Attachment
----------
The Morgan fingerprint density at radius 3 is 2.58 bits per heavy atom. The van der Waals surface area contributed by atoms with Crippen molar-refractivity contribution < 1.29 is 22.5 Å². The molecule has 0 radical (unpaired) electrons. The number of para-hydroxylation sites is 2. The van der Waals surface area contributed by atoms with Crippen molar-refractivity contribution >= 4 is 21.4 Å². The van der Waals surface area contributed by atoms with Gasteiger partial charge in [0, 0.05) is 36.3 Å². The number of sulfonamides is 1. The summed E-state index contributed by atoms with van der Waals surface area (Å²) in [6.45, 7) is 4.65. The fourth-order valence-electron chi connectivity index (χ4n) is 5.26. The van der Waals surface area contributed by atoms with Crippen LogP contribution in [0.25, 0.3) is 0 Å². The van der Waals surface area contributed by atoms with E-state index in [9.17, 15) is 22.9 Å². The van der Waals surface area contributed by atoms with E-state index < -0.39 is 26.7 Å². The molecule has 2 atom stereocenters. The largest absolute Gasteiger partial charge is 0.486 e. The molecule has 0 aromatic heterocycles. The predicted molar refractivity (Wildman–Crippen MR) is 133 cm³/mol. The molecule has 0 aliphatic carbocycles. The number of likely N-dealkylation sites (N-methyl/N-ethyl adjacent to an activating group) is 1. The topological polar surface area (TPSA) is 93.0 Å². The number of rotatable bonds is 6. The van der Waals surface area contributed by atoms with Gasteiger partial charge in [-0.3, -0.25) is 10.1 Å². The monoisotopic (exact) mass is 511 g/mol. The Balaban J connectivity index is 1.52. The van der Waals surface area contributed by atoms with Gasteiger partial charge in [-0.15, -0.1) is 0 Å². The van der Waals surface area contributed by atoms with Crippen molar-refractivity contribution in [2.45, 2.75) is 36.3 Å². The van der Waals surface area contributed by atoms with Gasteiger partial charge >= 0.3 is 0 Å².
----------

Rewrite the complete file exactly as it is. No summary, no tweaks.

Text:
The Morgan fingerprint density at radius 3 is 2.58 bits per heavy atom. The van der Waals surface area contributed by atoms with Crippen molar-refractivity contribution < 1.29 is 22.5 Å². The molecule has 0 radical (unpaired) electrons. The number of para-hydroxylation sites is 2. The van der Waals surface area contributed by atoms with Crippen molar-refractivity contribution >= 4 is 21.4 Å². The van der Waals surface area contributed by atoms with Gasteiger partial charge in [0, 0.05) is 36.3 Å². The number of sulfonamides is 1. The summed E-state index contributed by atoms with van der Waals surface area (Å²) in [6.45, 7) is 4.65. The fourth-order valence-electron chi connectivity index (χ4n) is 5.26. The van der Waals surface area contributed by atoms with Crippen LogP contribution in [0.25, 0.3) is 0 Å². The van der Waals surface area contributed by atoms with E-state index in [9.17, 15) is 22.9 Å². The van der Waals surface area contributed by atoms with E-state index < -0.39 is 26.7 Å². The molecule has 2 atom stereocenters. The largest absolute Gasteiger partial charge is 0.486 e. The molecule has 0 aromatic heterocycles. The predicted molar refractivity (Wildman–Crippen MR) is 133 cm³/mol. The molecule has 0 aliphatic carbocycles. The number of likely N-dealkylation sites (N-methyl/N-ethyl adjacent to an activating group) is 1. The topological polar surface area (TPSA) is 93.0 Å². The number of rotatable bonds is 6. The van der Waals surface area contributed by atoms with Gasteiger partial charge in [-0.3, -0.25) is 10.1 Å². The monoisotopic (exact) mass is 511 g/mol. The Balaban J connectivity index is 1.52. The van der Waals surface area contributed by atoms with Gasteiger partial charge in [-0.15, -0.1) is 0 Å². The van der Waals surface area contributed by atoms with Crippen molar-refractivity contribution in [2.45, 2.75) is 36.3 Å². The van der Waals surface area contributed by atoms with Gasteiger partial charge >= 0.3 is 0 Å².